Re: Bah ... philistines
An alternative to good-old fashioned pour-over with filter paper is a Swiss Gold filter. I have two cup-sized ones that were very useful until they were superseded by the espresso machine.
1305 posts • joined 28 Jun 2010
An alternative to good-old fashioned pour-over with filter paper is a Swiss Gold filter. I have two cup-sized ones that were very useful until they were superseded by the espresso machine.
According to a reply in the New Scientist Last Word section, the crema contains a lot of caramelised sugars, so it adds to the flavour and aroma of espresso.
Pretentiously-named? Well, it's Italian. Unsurprisingly so are all the other names associated with this way of making coffee, because the technology comes from Italy. You might think it less pretentious to talk about "expressed coffee", or "coffee the colour of Capuchine monks' robes", but nobody will understand you.
heated water, forced as steam through coffee grounds
This is precisely what espresso machines don't do. Boiling water and, by implication steam, are too hot for coffee brewing. An espresso machine uses a pump to force water through the grounds at the correct temperature (91-95 C). With all but the most expensive machines, you need to wait for it to heat up the water above boiling point in order to steam milk, and cool it down again to make more espresso.
Bodem (French press) is the only way to go.
I've never heard of a French press* but it sounds like you may be talking about a сafetière à piston.
In my opinion, if you don't want espresso or its derivatives, the very best coffee is made in a French china cafetière of the kind made by Pilivite. The only images I can find are on Ebay, so I'm guessing they aren't made any more.
* Is it something you take penicillin for?
Is that what we want, a future filled with crappy products, made so for the sake of recycling?
I seem to experience a tiny virtuous thrill whenever I put an empty container into the recycling bin. The worry is that this positive reinforcement will work its way back up the chain of events, to the point where I buy stuff I don't want or need purely so I can recycle the containers.
The ceiling fitments (lumieres, in the exotic jargon of electricians) aren't spotlights or downlighters. They're pendant fixtures with lots of G4s on stalks, so replacement with GU10s is not an option.
The G4 halogen and its lampholder must be the crappiest system ever devised by an incompetent. I see that it's now possible to buy LED replacements for G4 bulbs. But the problem with G4s is not the bulbs, it's the lampholders.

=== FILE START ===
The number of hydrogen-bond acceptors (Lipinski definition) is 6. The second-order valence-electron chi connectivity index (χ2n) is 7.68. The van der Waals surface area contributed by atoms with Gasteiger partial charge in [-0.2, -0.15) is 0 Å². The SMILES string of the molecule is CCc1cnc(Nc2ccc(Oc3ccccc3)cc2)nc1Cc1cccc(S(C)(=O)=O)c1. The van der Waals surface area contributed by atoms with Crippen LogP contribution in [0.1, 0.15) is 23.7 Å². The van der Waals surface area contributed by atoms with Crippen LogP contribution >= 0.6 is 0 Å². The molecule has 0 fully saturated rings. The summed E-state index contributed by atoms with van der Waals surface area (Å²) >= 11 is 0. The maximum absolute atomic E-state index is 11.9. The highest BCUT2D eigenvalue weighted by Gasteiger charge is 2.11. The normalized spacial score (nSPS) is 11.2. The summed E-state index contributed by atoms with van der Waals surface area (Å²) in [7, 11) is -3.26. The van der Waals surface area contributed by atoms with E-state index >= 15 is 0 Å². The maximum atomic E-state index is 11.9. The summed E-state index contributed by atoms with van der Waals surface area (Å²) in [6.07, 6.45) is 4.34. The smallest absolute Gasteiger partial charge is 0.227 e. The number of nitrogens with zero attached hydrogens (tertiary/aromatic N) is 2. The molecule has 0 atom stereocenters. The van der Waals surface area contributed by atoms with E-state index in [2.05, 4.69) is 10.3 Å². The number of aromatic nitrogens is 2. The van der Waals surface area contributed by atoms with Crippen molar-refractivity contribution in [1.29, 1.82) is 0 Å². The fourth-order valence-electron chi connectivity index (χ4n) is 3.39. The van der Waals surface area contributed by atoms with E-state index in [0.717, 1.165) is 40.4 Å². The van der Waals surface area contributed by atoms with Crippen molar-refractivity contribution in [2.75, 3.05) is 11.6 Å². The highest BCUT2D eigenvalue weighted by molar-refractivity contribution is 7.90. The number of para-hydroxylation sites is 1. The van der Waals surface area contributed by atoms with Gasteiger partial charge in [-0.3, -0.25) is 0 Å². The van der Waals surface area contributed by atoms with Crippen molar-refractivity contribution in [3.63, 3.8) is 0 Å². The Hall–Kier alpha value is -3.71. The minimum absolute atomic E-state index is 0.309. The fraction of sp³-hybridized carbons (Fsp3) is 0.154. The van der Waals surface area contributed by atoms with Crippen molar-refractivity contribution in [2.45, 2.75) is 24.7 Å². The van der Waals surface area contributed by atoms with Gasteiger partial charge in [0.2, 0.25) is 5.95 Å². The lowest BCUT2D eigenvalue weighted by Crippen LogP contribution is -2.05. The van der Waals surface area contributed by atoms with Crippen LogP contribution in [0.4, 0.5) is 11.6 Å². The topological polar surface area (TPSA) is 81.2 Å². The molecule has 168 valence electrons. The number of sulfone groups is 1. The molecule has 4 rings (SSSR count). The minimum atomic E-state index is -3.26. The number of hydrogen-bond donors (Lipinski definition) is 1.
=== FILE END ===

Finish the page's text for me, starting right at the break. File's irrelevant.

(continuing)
I used to have G4 spotlights under my kitchen cupboards. After 2-3 years I found that they no longer worked, even with new bulbs, presumably because the contacts in the lampholders had corroded. Fortunately, new G4 spotlights are very cheap, but it's a pain in the neck to have to keep screwing new ones to the cupboard, so I replaced them with LED tape.
This isn't a solution for the ceiling lights that contain multiple G4s, only half of them working. Insert a new bulb, and it still doesn't work. Wiggle the new bulb around, and it works intermittently. So now I have to replace the entire light.
Germany has suggested that consent given today should cover future uses of one's private data for “scientific” purposes
Sounds unpleasantly reminiscent of Josef Mengele.
But these days consumer PC/Laptops etc you don't even have that option; You only get the OEM's rebuild partition.
I can understand that distributing installation media would increase costs, but why don't they provide an ISO image so you can create your own?
Looks great, though I agree with the commentards who think it would be better without avocado, cayenne and vinegar.
I'm intrigued that you chose to cook the muffins on a griddle. The closest thing to this I've ever heard of is oven-bottom muffins, but I don't think they're turned over, and their appearance suggests that they're mainly cooked by oven heat. I plan to try making griddled bread when I have the time.
I'm reasonably sure that the so-called English muffin didn't exist in England until about 30 years ago, when it started to appear in supermarkets. The fact that it's normally covered in cornmeal suggests foreign origins. It used to be nearly impossible to buy cornmeal, even in London - you had to find a shop that carried imported American foods for expatriates. I don't think anyone knew that it was the same as polenta.
Admittedly "muffin" is a fairly ambiguous name. Britain seems to have an endless regional variety of names for small cakes of bread (bap, barm cake, plain teacake...).
a bit of fresh spinach
Spinach makes it into eggs Florentine, doesn't it?
Upvoted. Everyone ought to read The Tin Men for robotics and academic infighting, and Towards the End of the Morning for journalism.
...the sort code and account number. Information that was always on any cheque I wrote anyway...